- Containerization and Container Orchestration: You can deploy your application as Docker containers, which have less footprint in the physical/hosted infrastructure and runs only with required application framework, libraries and dependencies. These containers/cluster of containers are managed with container orchestration tools such as Kubernetes, Docker Swarm, AWS Container Services, Azure Container Services, etc. As mentioned above, simulated test devices can run in docker containers, which enables shipping/moving the containers across any cloud and making the test environments ready within minutes.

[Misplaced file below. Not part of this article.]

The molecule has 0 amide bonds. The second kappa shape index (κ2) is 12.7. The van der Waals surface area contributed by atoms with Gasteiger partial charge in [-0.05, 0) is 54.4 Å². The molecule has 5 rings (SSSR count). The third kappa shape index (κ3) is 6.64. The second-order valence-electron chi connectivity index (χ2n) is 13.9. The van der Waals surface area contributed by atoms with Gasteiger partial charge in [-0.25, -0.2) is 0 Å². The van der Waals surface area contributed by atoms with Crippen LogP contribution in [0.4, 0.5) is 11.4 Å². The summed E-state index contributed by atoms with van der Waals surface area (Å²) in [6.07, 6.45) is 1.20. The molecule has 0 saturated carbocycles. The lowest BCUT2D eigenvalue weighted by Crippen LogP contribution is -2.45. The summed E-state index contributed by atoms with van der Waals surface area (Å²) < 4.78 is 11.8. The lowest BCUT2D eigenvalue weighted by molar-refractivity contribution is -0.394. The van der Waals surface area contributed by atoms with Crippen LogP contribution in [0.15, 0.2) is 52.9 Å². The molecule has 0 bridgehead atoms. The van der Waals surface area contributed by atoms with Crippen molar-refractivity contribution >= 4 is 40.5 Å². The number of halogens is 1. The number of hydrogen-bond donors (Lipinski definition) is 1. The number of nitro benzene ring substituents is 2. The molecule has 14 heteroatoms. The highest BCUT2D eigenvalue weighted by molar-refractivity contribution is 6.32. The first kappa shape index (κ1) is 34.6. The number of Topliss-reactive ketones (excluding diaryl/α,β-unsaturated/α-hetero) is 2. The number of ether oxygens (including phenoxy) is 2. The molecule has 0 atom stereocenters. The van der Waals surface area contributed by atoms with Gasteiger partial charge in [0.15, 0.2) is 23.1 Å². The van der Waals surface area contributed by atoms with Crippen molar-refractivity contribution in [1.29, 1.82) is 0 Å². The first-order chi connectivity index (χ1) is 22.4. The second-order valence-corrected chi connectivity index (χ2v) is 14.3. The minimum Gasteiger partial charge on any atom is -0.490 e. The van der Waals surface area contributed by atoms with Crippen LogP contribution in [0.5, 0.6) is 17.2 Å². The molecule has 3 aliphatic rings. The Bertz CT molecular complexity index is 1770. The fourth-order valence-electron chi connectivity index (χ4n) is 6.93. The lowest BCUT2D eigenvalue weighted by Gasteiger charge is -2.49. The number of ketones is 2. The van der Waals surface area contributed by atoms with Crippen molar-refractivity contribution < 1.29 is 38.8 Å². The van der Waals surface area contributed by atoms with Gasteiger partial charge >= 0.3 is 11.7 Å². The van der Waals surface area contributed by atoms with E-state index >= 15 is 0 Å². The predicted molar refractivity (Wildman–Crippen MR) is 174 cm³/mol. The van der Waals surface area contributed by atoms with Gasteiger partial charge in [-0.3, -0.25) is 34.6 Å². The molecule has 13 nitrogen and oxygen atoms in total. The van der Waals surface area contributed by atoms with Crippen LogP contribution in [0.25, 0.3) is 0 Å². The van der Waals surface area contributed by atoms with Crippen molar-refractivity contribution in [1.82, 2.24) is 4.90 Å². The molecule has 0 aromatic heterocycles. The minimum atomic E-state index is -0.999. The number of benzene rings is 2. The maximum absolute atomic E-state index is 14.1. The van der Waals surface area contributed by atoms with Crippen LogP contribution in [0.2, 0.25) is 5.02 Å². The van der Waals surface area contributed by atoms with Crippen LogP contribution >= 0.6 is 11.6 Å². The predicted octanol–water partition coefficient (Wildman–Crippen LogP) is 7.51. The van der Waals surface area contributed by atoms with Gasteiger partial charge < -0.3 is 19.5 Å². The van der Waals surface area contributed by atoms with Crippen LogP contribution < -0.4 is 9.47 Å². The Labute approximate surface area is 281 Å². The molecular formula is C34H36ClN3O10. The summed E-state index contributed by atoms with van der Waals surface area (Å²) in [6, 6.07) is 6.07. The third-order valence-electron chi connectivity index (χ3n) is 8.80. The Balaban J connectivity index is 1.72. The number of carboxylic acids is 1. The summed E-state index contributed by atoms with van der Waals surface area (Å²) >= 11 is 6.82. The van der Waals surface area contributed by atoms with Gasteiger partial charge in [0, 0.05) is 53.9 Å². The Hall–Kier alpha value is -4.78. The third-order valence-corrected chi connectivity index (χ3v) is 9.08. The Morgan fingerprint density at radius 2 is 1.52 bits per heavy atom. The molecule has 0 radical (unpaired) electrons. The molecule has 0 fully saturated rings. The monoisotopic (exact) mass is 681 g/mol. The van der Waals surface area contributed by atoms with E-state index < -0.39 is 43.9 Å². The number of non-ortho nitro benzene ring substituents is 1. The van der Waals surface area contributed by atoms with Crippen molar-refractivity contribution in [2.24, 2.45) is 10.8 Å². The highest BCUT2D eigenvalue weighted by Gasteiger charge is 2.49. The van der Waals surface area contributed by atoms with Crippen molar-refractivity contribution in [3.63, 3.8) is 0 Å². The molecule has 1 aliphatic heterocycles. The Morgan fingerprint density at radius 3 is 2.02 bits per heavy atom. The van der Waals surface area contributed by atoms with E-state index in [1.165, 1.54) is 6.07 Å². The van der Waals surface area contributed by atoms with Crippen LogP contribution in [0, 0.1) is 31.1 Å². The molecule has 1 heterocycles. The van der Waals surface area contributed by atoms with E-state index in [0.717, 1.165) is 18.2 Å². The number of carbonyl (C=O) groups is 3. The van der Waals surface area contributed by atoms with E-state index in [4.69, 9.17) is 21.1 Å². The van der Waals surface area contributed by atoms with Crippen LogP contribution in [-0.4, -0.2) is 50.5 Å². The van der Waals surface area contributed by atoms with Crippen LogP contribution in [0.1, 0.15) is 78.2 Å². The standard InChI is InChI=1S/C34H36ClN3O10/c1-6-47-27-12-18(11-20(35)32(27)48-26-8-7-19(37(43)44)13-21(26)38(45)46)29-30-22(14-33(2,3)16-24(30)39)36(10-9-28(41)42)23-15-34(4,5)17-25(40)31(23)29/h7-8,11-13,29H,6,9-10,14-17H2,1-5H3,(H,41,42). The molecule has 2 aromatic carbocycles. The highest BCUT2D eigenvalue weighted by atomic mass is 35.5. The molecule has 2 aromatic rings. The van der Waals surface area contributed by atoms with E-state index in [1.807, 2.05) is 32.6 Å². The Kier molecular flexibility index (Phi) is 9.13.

- Monitoring: Monitoring in IoT involves monitoring the devices; infrastructure VMs/clusters; telemetry data; the build, test and releases; and billing, among others. Metrics such as cluster usage, CPU usage, network availability, response time, number of devices connected and devices updated/not updated can be configured and viewed in monitoring tools including AWS Cloudwatch, Azure Application Insights & LogAnalytics, Stream Analytics, New Relic, Prometheus (open source), Nagios, Coscale, SysDig, Dynatrace and GE Predix Monitoring. The tools can be selected depending on the target platform on different clouds or on-premises, technology stack and other factors.